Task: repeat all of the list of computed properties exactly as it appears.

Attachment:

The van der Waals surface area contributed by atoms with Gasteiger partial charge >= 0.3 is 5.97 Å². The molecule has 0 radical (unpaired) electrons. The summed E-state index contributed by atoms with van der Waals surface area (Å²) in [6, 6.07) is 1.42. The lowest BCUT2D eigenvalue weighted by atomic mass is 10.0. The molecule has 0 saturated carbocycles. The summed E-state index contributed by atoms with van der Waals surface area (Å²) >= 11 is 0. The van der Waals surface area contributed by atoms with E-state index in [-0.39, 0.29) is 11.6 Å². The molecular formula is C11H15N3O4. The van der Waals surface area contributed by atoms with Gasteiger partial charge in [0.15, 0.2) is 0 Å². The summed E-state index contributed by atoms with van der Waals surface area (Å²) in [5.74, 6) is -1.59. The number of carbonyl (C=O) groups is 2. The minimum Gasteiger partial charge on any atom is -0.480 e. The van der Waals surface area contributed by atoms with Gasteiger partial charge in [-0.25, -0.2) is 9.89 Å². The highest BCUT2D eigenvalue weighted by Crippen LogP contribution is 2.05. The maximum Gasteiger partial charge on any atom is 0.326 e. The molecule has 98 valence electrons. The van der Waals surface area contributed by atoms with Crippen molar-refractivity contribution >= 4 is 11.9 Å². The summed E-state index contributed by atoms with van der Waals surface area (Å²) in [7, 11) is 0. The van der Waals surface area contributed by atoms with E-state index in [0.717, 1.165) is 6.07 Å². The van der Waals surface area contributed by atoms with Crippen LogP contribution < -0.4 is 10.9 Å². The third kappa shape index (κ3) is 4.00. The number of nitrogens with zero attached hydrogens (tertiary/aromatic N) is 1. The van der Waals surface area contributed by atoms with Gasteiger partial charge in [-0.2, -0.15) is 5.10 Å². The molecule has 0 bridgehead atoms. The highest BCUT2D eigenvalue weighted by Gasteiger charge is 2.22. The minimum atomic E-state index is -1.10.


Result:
The van der Waals surface area contributed by atoms with Gasteiger partial charge >= 0.3 is 5.97 Å². The molecule has 0 radical (unpaired) electrons. The summed E-state index contributed by atoms with van der Waals surface area (Å²) in [6, 6.07) is 1.42. The lowest BCUT2D eigenvalue weighted by atomic mass is 10.0. The molecule has 0 saturated carbocycles. The summed E-state index contributed by atoms with van der Waals surface area (Å²) >= 11 is 0. The van der Waals surface area contributed by atoms with E-state index in [-0.39, 0.29) is 11.6 Å². The molecular formula is C11H15N3O4. The van der Waals surface area contributed by atoms with Gasteiger partial charge in [0.15, 0.2) is 0 Å². The summed E-state index contributed by atoms with van der Waals surface area (Å²) in [5.74, 6) is -1.59. The number of carbonyl (C=O) groups is 2. The minimum Gasteiger partial charge on any atom is -0.480 e. The van der Waals surface area contributed by atoms with Gasteiger partial charge in [-0.25, -0.2) is 9.89 Å². The highest BCUT2D eigenvalue weighted by Crippen LogP contribution is 2.05. The maximum Gasteiger partial charge on any atom is 0.326 e. The molecule has 98 valence electrons. The van der Waals surface area contributed by atoms with Crippen molar-refractivity contribution >= 4 is 11.9 Å². The summed E-state index contributed by atoms with van der Waals surface area (Å²) in [7, 11) is 0. The van der Waals surface area contributed by atoms with E-state index in [0.717, 1.165) is 6.07 Å². The van der Waals surface area contributed by atoms with Crippen LogP contribution < -0.4 is 10.9 Å². The third kappa shape index (κ3) is 4.00. The number of nitrogens with zero attached hydrogens (tertiary/aromatic N) is 1. The van der Waals surface area contributed by atoms with Gasteiger partial charge in [-0.2, -0.15) is 5.10 Å². The molecule has 0 bridgehead atoms. The highest BCUT2D eigenvalue weighted by Gasteiger charge is 2.22. The minimum atomic E-state index is -1.10.